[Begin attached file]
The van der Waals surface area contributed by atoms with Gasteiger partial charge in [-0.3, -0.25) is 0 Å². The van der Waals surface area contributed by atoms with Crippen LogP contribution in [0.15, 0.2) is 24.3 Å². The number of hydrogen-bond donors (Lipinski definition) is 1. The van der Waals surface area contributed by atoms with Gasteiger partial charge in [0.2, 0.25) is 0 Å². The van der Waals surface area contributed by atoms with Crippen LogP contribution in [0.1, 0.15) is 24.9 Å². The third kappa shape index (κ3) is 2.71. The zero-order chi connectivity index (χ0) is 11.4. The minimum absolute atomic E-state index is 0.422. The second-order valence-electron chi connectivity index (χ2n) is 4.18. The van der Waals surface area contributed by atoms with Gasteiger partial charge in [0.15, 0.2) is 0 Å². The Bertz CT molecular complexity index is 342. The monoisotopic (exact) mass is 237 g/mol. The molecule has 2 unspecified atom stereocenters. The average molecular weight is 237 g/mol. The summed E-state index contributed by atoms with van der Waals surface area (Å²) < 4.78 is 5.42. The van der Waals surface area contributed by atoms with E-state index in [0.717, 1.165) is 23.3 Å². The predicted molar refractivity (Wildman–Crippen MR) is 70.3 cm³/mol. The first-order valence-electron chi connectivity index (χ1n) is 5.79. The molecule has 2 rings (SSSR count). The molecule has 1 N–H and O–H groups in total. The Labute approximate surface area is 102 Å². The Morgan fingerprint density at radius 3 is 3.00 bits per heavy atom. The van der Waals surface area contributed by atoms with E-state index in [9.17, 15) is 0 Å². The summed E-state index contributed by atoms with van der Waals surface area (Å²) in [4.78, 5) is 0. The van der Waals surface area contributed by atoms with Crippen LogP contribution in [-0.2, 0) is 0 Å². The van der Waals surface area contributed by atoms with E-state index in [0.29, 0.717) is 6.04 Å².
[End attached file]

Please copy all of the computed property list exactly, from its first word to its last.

The van der Waals surface area contributed by atoms with Gasteiger partial charge in [-0.3, -0.25) is 0 Å². The van der Waals surface area contributed by atoms with Crippen LogP contribution in [0.15, 0.2) is 24.3 Å². The number of hydrogen-bond donors (Lipinski definition) is 1. The van der Waals surface area contributed by atoms with Gasteiger partial charge in [0.2, 0.25) is 0 Å². The van der Waals surface area contributed by atoms with Crippen LogP contribution in [0.1, 0.15) is 24.9 Å². The third kappa shape index (κ3) is 2.71. The zero-order chi connectivity index (χ0) is 11.4. The minimum absolute atomic E-state index is 0.422. The second-order valence-electron chi connectivity index (χ2n) is 4.18. The van der Waals surface area contributed by atoms with Gasteiger partial charge in [0.15, 0.2) is 0 Å². The Bertz CT molecular complexity index is 342. The monoisotopic (exact) mass is 237 g/mol. The molecule has 2 unspecified atom stereocenters. The average molecular weight is 237 g/mol. The summed E-state index contributed by atoms with van der Waals surface area (Å²) < 4.78 is 5.42. The van der Waals surface area contributed by atoms with E-state index in [0.717, 1.165) is 23.3 Å². The predicted molar refractivity (Wildman–Crippen MR) is 70.3 cm³/mol. The first-order valence-electron chi connectivity index (χ1n) is 5.79. The molecule has 2 rings (SSSR count). The molecule has 1 N–H and O–H groups in total. The Labute approximate surface area is 102 Å². The Morgan fingerprint density at radius 3 is 3.00 bits per heavy atom. The van der Waals surface area contributed by atoms with E-state index in [9.17, 15) is 0 Å². The summed E-state index contributed by atoms with van der Waals surface area (Å²) in [4.78, 5) is 0. The van der Waals surface area contributed by atoms with Crippen LogP contribution in [-0.2, 0) is 0 Å². The van der Waals surface area contributed by atoms with E-state index in [0.29, 0.717) is 6.04 Å².